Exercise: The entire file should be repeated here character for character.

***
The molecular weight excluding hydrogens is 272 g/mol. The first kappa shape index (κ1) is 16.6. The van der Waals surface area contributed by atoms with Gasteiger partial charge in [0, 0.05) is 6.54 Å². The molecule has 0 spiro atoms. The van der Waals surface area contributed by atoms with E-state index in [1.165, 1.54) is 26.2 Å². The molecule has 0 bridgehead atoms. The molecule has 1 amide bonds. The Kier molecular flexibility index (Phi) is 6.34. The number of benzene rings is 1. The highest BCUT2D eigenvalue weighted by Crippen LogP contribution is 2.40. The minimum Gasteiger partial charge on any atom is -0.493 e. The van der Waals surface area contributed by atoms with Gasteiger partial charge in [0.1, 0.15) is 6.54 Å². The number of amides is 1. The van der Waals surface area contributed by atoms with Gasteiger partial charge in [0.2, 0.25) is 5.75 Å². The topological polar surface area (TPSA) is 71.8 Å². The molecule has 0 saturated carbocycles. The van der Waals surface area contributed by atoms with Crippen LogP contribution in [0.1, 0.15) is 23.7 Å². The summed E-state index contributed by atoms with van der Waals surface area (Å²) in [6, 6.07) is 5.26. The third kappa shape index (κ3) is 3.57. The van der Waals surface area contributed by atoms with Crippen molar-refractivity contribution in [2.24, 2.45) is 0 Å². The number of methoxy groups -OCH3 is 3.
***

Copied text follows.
The molecular weight excluding hydrogens is 272 g/mol. The first kappa shape index (κ1) is 16.6. The van der Waals surface area contributed by atoms with Gasteiger partial charge in [0, 0.05) is 6.54 Å². The molecule has 0 spiro atoms. The van der Waals surface area contributed by atoms with E-state index in [1.165, 1.54) is 26.2 Å². The molecule has 0 bridgehead atoms. The molecule has 1 amide bonds. The Kier molecular flexibility index (Phi) is 6.34. The number of benzene rings is 1. The highest BCUT2D eigenvalue weighted by Crippen LogP contribution is 2.40. The minimum Gasteiger partial charge on any atom is -0.493 e. The van der Waals surface area contributed by atoms with Gasteiger partial charge in [0.1, 0.15) is 6.54 Å². The number of amides is 1. The van der Waals surface area contributed by atoms with Gasteiger partial charge in [0.2, 0.25) is 5.75 Å². The topological polar surface area (TPSA) is 71.8 Å². The molecule has 0 saturated carbocycles. The van der Waals surface area contributed by atoms with Crippen LogP contribution in [0.1, 0.15) is 23.7 Å². The summed E-state index contributed by atoms with van der Waals surface area (Å²) in [6, 6.07) is 5.26. The third kappa shape index (κ3) is 3.57. The van der Waals surface area contributed by atoms with Crippen molar-refractivity contribution in [2.24, 2.45) is 0 Å². The number of methoxy groups -OCH3 is 3.